From the 1830s to the 1870s plans were developed to demolish the slum as part of London wide clearances for improved transport routes, sanitation and the expansion of the railways. New Oxford Street was driven through the area to join the areas of Oxford Street and Holborn. The Rookery dwellers were not re-housed by the authorities. 5000 were evicted and many just moved into near by slums, such Devil's Acre and Church Lane making those more overcrowded still. The unchanging character of the area, failing investment schemes and inability to sell new properties ensured that plans for wholesale clearance were stymied until the end of the century.

Upon the creation of the Metropolitan Board of Works in 1855 the combined parishes became the St Giles District and were transferred to the County of London in 1889.

The local government of London was reorganised in 1900 and St Giles became part of the Metropolitan Borough of Holborn.

The Central London Railway opened Tottenham Court Tube Station, between the Church of St Giles in the Fields and St Giles Circus on 30 July 1900. Tottenham Court Road underwent improvements in the early 1930s to replace lifts with escalators.

In 2009, Transport for London began a major reconstruction of large parts of the station. Much of the St Giles area alongside St Giles High Street was cleared to make way for the new development including Crossrail expansion.

Since 1965. St Giles has been part of the London Borough of Camden.

xxx

Beer Street and Gin Lane are two prints issued in 1751 by English artist William Hogarth in support of what would become the Gin Act. They depicted scenes from St Giles - near present day Holborn in London.
William Hogarth

Citations and sources

Gillian Bebbington's 1972 work on street name derivations
The free encyclopedia

Links and further reading

Facebook Page
Facebook Page
Facebook Page
Facebook Page

THE STREETS OF ST GILES
Denmark Place, WC2H Denmark Place is one of the streets of London in the WC2H postal area.
Denmark Street, WC2H Denmark Street is one of the streets of London in the WC2H postal area.
Flichcroft Street, WC2H Flichcroft Street is a road in the WC2H postcode area
Flitcroft Street, WC2H Flitcroft Street is one of the streets of London in the WC2H postal area.
Grape Street, WC2H Grape Street is one of the streets of London in the WC2H postal area.
Neals Yard, WC2H Neals Yard is one of the streets of London in the WC2H postal area.
New Compton Street, WC2H New Compton Street is one of the streets of London in the WC2H postal area.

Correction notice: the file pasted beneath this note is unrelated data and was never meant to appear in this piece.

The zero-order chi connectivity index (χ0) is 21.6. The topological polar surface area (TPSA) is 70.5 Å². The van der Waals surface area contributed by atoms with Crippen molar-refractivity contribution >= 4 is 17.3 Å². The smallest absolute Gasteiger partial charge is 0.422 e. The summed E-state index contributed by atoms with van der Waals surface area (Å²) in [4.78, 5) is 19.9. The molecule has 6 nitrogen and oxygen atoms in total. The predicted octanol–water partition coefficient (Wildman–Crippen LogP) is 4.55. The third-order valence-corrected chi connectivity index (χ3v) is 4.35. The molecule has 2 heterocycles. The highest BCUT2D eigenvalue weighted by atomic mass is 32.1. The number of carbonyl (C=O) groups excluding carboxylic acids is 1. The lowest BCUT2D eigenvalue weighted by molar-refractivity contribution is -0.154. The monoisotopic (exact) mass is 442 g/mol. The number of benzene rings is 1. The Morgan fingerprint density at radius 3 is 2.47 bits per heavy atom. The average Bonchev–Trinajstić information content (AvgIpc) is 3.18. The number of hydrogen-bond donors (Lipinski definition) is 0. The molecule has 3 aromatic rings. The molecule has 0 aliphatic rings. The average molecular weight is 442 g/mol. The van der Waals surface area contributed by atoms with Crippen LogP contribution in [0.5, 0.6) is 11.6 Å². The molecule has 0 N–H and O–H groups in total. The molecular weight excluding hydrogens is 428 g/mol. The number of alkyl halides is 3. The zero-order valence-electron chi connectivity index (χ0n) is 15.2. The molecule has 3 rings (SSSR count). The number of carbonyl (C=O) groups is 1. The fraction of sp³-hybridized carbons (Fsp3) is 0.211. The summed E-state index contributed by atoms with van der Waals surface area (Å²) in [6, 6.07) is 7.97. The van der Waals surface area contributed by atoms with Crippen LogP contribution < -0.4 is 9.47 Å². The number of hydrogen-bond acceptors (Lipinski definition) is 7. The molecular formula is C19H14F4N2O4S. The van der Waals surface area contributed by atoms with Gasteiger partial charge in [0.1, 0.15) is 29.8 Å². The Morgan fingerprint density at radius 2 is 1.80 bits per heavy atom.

Phoenix Street, WC2H Phoenix Street is one of the streets of London in the WC2H postal area.
Sounding Alley, E3 Sounding Alley is a road in the E3 postcode area
St Giles High Street, WC2H St Giles High Street is one of the streets of London in the WC2H postal area.
Stacey Street, WC2H Stacey Street is one of the streets of London in the WC2H postal area.



LDNnews
LDNnews   
Added: 16 Jun 2019 17:30 GMT   
IP:
3:1:985
Post by LDNnews: St. Jamess Park
Sadiq Khan criticised after just 35 out of 75,000 employees take up scheme to help with childcare costs
Sadiq Khan’s record has been criticised after it emerged that only 35 parents had taken up a childcare deposit scheme out of more than 75,000 employees.

https://www.standard.co.uk/news/politics/sadiq-khan-criticised-after-just-35-out-of-75000-employees-take-up-scheme-to-help-with-childcare-a4168411.html

LDNnews
LDNnews   
Added: 16 Jun 2019 14:20 GMT   
IP:
3:2:985
Post by LDNnews: Piccadilly Circus
Next Chelsea manager odds: Favourites to replace Maurizio Sarri after Juventus move
Maurizio Sarri has left Chelsea - with attention now turning to who will replace the Italian at Stamford Bridge next season.

https://www.standard.co.uk/sport/football/next-chelsea-manager-odds-favourites-to-replace-maurizio-sarri-following-departure-to-juventus-a4167791.html

LDNnews
LDNnews   
Added: 16 Jun 2019 04:40 GMT   
IP:
3:3:985
Post by LDNnews: Russell Square
’Grime Gran’: Margaret Keefe, 80, plugged into music scene
Margaret Keefe’s grandson and grime artist Risky Roadz toasts their partnership with online videos.

https://www.bbc.co.uk/news/uk-england-london-48643086

LDNnews
LDNnews   
Added: 15 Jun 2019 13:20 GMT   
IP:
3:4:985
Post by LDNnews: St. Jamess Park
Ping Pong Parlour to open at Uxbridge shopping centre

SHOPPERS at intu Uxbridge will be able to play for free when the shopping centre opens a pop-up Ping Pong Parlour from Tuesday, July 30.


https://www.thisislocallondon.co.uk/news/17708712.ping-pong-parlour-to-open-at-uxbridge-shopping-centre/?ref=rss

LDNnews
LDNnews   
Added: 15 Jun 2019 04:20 GMT   
IP:
3:5:985
Post by LDNnews: Piccadilly Circus
Watch What I Can Do: Basketball film breaking down barriers
"Watch What I Can Do" was created with a female-led cast and has had almost one million online views in two weeks.